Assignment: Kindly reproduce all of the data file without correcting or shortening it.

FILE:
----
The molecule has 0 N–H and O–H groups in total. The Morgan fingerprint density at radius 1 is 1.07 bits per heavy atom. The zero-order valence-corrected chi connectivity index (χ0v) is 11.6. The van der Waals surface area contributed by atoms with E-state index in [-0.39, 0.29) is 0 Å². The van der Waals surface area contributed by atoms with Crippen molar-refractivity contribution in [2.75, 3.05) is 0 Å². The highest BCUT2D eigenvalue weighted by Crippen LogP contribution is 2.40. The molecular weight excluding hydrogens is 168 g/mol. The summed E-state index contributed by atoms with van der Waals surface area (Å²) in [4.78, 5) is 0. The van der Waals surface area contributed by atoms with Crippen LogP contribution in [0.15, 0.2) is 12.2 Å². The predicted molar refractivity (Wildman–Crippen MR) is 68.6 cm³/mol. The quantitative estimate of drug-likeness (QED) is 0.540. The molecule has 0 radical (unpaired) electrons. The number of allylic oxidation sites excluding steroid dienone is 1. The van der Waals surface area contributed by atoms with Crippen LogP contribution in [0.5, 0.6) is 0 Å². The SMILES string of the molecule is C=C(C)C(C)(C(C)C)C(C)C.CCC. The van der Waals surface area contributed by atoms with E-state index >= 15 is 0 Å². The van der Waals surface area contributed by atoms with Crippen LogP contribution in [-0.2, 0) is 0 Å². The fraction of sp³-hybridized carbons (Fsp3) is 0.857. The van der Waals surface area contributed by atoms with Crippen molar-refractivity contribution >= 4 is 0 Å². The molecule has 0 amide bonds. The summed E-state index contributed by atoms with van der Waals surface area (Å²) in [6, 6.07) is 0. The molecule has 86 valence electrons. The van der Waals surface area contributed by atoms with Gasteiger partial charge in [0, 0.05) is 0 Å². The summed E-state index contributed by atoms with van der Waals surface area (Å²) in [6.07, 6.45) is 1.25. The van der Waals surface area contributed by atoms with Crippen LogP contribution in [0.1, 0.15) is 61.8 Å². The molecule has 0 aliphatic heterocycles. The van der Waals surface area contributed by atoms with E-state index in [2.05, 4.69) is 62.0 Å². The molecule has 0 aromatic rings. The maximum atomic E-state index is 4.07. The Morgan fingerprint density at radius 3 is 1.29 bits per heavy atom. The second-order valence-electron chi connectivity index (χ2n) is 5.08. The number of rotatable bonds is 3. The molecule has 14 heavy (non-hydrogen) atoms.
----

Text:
The molecule has 0 N–H and O–H groups in total. The Morgan fingerprint density at radius 1 is 1.07 bits per heavy atom. The zero-order valence-corrected chi connectivity index (χ0v) is 11.6. The van der Waals surface area contributed by atoms with E-state index in [-0.39, 0.29) is 0 Å². The van der Waals surface area contributed by atoms with Crippen molar-refractivity contribution in [2.75, 3.05) is 0 Å². The highest BCUT2D eigenvalue weighted by Crippen LogP contribution is 2.40. The molecular weight excluding hydrogens is 168 g/mol. The summed E-state index contributed by atoms with van der Waals surface area (Å²) in [4.78, 5) is 0. The van der Waals surface area contributed by atoms with Crippen LogP contribution in [0.15, 0.2) is 12.2 Å². The predicted molar refractivity (Wildman–Crippen MR) is 68.6 cm³/mol. The quantitative estimate of drug-likeness (QED) is 0.540. The molecule has 0 radical (unpaired) electrons. The number of allylic oxidation sites excluding steroid dienone is 1. The van der Waals surface area contributed by atoms with Crippen LogP contribution in [0.5, 0.6) is 0 Å². The SMILES string of the molecule is C=C(C)C(C)(C(C)C)C(C)C.CCC. The van der Waals surface area contributed by atoms with E-state index >= 15 is 0 Å². The van der Waals surface area contributed by atoms with Crippen LogP contribution in [-0.2, 0) is 0 Å². The fraction of sp³-hybridized carbons (Fsp3) is 0.857. The van der Waals surface area contributed by atoms with Crippen molar-refractivity contribution >= 4 is 0 Å². The molecule has 0 amide bonds. The summed E-state index contributed by atoms with van der Waals surface area (Å²) in [6, 6.07) is 0. The molecule has 86 valence electrons. The van der Waals surface area contributed by atoms with Gasteiger partial charge in [0, 0.05) is 0 Å². The summed E-state index contributed by atoms with van der Waals surface area (Å²) in [6.07, 6.45) is 1.25. The van der Waals surface area contributed by atoms with Crippen LogP contribution in [0.1, 0.15) is 61.8 Å². The molecule has 0 aliphatic heterocycles. The van der Waals surface area contributed by atoms with E-state index in [2.05, 4.69) is 62.0 Å². The molecule has 0 aromatic rings. The maximum atomic E-state index is 4.07. The Morgan fingerprint density at radius 3 is 1.29 bits per heavy atom. The second-order valence-electron chi connectivity index (χ2n) is 5.08. The number of rotatable bonds is 3. The molecule has 14 heavy (non-hydrogen) atoms.